When I started keeping turtles years ago, these reptiles were a mystery to me. From their unique behaviors like basking to their diet, there were a lot of things that I did not understand about turtles.
For years, I had been a fish aquarium enthusiast and a dog owner. So, some of the traits, qualities, and habits of a turtle seemed quirky and strange to me.
Even so, it did not curb my enthusiasm to keep turtles. Instead, I became more fascinated, curious, and eager to learn more about these cold-blooded creatures.
Once, I saw something extraordinary and remarkable about my turtles. After turning off the lights, I saw them move as if they had night vision. As a matter of fact, I thought they were more agile and moved better in the dark.
Can turtles see in the dark? I asked myself this question several days later.
Intrigued, I sought the advice of my fellow pet turtle hobbyists, veterinarians, and scientists. And, soon, I found the answer to this question.
So, can turtles see in the dark? Find out if these creatures can see and move better in the absence of light by reading this guide.
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Can Turtles See in The Dark?
Yes, these reptiles see their surroundings when the lights are off. Their vision, though, is not different from a human’s.
When you stay in the dark for a while, your eyes will eventually adjust to the situation. Afterward, the iris will become wide enough to let the tiny amount of light come into your eyes.
This, in turn, allows you to see some things in the dark. And, that is the same way the eyes of a turtle work in the dark.
The truth is, turtles do not have any unique ability like a night vision or infrared to help them see better when the lights are off.
Actually, other reptiles and nocturnal animals, like owls, cats, and geckos, are more likely to see better in the dark.
Humans and most turtles are diurnal creatures, meaning they see better when there is light to help illuminate their surroundings.
So, turtles are not exactly better than humans when it comes to seeing in the dark.
Still, it does not mean turtles see their environment and the world the way we see it.
To get a better understanding of how these reptiles see the world, first, you need to understand how a turtle sees colors.
How These Reptiles See Colors?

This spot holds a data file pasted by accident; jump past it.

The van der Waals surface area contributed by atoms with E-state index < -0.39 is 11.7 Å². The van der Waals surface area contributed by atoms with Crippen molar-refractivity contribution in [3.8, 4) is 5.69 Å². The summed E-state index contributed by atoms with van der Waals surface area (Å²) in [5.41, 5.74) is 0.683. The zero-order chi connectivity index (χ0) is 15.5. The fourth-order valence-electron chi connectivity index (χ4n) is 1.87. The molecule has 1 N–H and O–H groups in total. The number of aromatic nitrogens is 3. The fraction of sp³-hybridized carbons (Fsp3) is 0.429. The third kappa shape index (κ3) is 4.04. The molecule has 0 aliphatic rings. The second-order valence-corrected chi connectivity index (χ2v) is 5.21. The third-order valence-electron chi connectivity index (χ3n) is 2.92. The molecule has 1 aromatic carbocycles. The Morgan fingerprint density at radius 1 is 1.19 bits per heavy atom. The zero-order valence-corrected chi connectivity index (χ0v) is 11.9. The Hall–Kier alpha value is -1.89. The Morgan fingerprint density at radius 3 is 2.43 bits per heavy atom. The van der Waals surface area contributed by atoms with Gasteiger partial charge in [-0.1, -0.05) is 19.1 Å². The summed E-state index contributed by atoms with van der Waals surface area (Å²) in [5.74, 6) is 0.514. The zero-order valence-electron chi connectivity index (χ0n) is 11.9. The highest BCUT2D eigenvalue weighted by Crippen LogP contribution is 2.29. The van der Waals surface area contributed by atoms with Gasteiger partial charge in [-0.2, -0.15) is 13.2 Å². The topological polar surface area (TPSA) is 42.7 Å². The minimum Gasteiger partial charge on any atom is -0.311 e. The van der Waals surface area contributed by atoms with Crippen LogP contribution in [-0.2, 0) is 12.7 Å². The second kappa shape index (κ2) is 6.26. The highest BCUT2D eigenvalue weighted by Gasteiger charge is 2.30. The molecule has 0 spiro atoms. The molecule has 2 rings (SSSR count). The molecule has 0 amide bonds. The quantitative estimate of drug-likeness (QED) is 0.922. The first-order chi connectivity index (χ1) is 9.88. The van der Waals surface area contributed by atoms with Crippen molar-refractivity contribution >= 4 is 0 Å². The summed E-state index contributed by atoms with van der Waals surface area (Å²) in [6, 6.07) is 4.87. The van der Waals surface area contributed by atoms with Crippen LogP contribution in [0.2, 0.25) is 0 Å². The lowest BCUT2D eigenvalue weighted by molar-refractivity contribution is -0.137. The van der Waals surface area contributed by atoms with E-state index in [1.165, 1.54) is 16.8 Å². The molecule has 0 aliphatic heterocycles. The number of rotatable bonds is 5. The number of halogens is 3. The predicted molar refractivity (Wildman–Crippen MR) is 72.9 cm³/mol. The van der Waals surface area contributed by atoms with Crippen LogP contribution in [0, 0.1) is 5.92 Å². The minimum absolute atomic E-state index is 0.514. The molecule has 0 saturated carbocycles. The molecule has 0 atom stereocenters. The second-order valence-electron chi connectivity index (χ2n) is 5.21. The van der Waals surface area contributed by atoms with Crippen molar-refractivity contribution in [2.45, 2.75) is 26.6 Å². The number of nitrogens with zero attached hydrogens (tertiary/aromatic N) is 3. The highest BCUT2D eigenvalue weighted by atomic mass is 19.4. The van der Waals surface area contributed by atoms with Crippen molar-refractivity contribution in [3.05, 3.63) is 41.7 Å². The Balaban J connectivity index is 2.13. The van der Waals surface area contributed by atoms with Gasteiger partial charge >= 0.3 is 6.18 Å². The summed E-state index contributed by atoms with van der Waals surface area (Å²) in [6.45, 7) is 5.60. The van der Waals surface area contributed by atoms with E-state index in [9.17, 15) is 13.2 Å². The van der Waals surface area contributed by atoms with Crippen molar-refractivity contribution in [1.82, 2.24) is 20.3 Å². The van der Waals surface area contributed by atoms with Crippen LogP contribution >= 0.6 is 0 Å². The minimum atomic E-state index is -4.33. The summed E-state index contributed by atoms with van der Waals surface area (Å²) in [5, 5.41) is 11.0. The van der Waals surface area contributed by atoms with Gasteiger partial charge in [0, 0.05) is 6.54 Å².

For decades, people thought turtles have poor vision. Moreover, a lot of people thought reptiles can’t see and process colors.
But, according to recent studies, turtles not only see colors, but these creatures even see more colors than humans.
Scientific studies confirmed that birds and turtles have the CYP2J19 gene. And guess what? This one-of-a-kind gene can be traced back over 200 million years ago to a strange dinosaur known as Archosaur.
CYP2J19 is also called the red gene since it allows some turtle species and birds to see a ton more red shades than humans do.
While humans see scarlet and crimson, animals with the CYP2J19 perceive an array of red shades in between.
Each animal sees colors since their eyes have color receptors, or also referred to as cones. Human beings have 3 different cone types, and each one detects a specific number of colors that they deliver to the brain.
Then, the brain will process and display the signals sent by the cones.
Turtles, in general, see more colors than people, so it is likely that they also have more types of color receptors.
How Turtles See in The Absence of Light?
As I have said above, turtles can see in the dark, just like humans do. The only difference is that turtles see colors a bit differently.
In the dark, we do not instantly see everything around us. It, for the most part, takes about 30 minutes for your eyes to totally adjust to the absence of light.
But, after spending some time in the dark, your eye will begin to see some things again.
That is just what happens to turtles too in the dark.
They, however, likely see a more red hue than us when there is no light.
Why do Other Animals See Better in The Dark?
Animals that can see clearly in the absence of the light, use their tapetum lucidum as their night vision.
And, the tapetum lucidum is a type of reflector located behind the eye’s retina. There are certain creatures blessed with this receptor, including dogs.
Unfortunately, turtles do not have the tapetum lucidum, meaning they do not have night vision.
Do not believe me? Want to prove my theory? Here is a tip. Take a picture of a dog at night with your flashlight turned on. You may also shine some light into the eyes of your dog.
You will likely see a pair of glowing dog eyes.
Repeat the same process again, but this time, with your turtle.
Spoiler alert: your turtle’s eye will not sparkle or glow.
This little experiment shows that these reptiles do not have this special reception.
How Turtles See Perfectly Underwater?
Most turtles, especially sea turtles, spend a great deal of time in the water. So, how do these creatures see clearly underwater?